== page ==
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State Democrats Want to Tax Oil Production, but will Schwarzenegger Slip their Way?

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An oil drill in Baldwin Hills | Photo by Jonathan Alcorn (Sundogg) via LAist Featured Photos on Flickr

An oil drill in Baldwin Hills | Photo by Jonathan Alcorn (Sundogg) via LAist Featured Photos on Flickr
Surprise, surprise. Cash-strapped California is the only of the 22 major oil states that do not tax companies for taking the black gold out of the ground. Now with the BP oil spill in the Gulf and Prop 23 at the public forefront, Democrats this Summer have crafted two budget proposals that put an oil production tax in the picture.

Such a tax would only bring $1.2 billion. That's a hefty sum, but hardly enough to cover California's $19.1 budget deficit. But let's say the Golden State followed in the footsteps of former Alaska Governor Sarah Palin, who in 2007 raised taxes to 25% of the value of extracted oil and gas. California would gain $4 to $8 billion, depending on where the benchmark price for crude was.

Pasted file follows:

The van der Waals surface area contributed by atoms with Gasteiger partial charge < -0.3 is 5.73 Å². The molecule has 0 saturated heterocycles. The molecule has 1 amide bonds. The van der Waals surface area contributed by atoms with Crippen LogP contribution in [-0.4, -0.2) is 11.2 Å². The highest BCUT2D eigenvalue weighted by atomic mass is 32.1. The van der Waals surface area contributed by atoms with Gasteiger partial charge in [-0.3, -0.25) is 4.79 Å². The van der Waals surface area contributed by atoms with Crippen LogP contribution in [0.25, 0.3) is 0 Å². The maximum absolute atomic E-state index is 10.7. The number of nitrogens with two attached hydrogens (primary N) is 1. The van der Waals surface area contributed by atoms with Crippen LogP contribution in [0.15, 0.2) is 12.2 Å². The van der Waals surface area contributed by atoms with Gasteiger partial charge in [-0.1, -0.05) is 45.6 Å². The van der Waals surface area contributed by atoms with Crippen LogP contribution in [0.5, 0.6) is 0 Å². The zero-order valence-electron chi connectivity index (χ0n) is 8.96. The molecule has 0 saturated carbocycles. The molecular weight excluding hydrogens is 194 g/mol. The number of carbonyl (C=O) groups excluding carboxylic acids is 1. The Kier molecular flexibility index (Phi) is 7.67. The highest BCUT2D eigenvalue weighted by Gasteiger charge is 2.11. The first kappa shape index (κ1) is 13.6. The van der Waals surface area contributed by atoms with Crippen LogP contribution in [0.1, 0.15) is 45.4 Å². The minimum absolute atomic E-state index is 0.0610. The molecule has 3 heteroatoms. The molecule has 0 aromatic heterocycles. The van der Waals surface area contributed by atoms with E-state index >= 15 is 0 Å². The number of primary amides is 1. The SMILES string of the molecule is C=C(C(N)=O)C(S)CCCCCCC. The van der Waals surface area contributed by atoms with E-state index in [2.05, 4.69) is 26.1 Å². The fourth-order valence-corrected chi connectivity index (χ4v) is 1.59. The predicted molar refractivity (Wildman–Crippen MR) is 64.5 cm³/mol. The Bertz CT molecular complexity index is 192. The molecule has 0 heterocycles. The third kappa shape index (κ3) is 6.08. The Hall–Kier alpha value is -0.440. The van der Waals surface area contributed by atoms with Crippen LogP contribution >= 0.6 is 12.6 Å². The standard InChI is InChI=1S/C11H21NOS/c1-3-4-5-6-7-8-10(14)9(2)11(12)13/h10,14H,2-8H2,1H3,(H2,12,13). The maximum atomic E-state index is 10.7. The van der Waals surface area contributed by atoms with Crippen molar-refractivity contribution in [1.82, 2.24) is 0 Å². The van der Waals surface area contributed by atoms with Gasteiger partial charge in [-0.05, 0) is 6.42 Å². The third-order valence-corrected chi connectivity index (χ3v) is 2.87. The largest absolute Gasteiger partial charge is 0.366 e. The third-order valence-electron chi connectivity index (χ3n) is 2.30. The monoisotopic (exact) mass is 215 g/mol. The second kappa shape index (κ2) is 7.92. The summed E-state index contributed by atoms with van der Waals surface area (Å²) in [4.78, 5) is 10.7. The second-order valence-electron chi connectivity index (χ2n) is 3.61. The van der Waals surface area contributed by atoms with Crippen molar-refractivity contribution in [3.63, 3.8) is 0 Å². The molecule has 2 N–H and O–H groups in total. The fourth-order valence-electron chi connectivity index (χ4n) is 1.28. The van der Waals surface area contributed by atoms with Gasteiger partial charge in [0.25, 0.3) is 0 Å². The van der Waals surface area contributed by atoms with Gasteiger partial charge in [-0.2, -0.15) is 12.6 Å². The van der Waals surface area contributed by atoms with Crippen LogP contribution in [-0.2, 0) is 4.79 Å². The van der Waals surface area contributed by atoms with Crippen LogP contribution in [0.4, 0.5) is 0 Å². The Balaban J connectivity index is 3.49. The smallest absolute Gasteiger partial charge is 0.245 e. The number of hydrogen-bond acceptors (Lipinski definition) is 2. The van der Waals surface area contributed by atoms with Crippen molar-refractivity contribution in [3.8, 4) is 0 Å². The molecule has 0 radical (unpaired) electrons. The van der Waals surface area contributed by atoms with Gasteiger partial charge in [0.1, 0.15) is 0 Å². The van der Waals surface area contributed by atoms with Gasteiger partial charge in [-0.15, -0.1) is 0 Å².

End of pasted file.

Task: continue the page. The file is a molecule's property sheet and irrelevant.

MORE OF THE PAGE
Governor Arnold Schwarzengger, along with Republicans, has signaled his stance against any new taxes. Nonetheless, he's been on a crusade of sorts against oil companies, which this month placed Prop 23 on the ballot. If passed, it would significantly weaken his landmark climate bill.

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"Greedy oil companies out of Texas, they don't care if anyone dies, they don't care what pollution they create in the Gulf of Mexico, because they only care about one thing, and this is profits," Schwarzenegger said in May.

A tax would not affect those Texas companies, but local ones. California-based Chevron has steered clear of funding Prop 23.

Under the Senate plan, oil tax money would go to counties to cover services, but no matter the outcome, don't expect it soon -- even if the budget is officially due this Thursday. In the past 30 years, California politicians have delivered a budget by the July 1st deadline only 10 times.

Related: Who's Watching the Oil Industry in Los Angeles?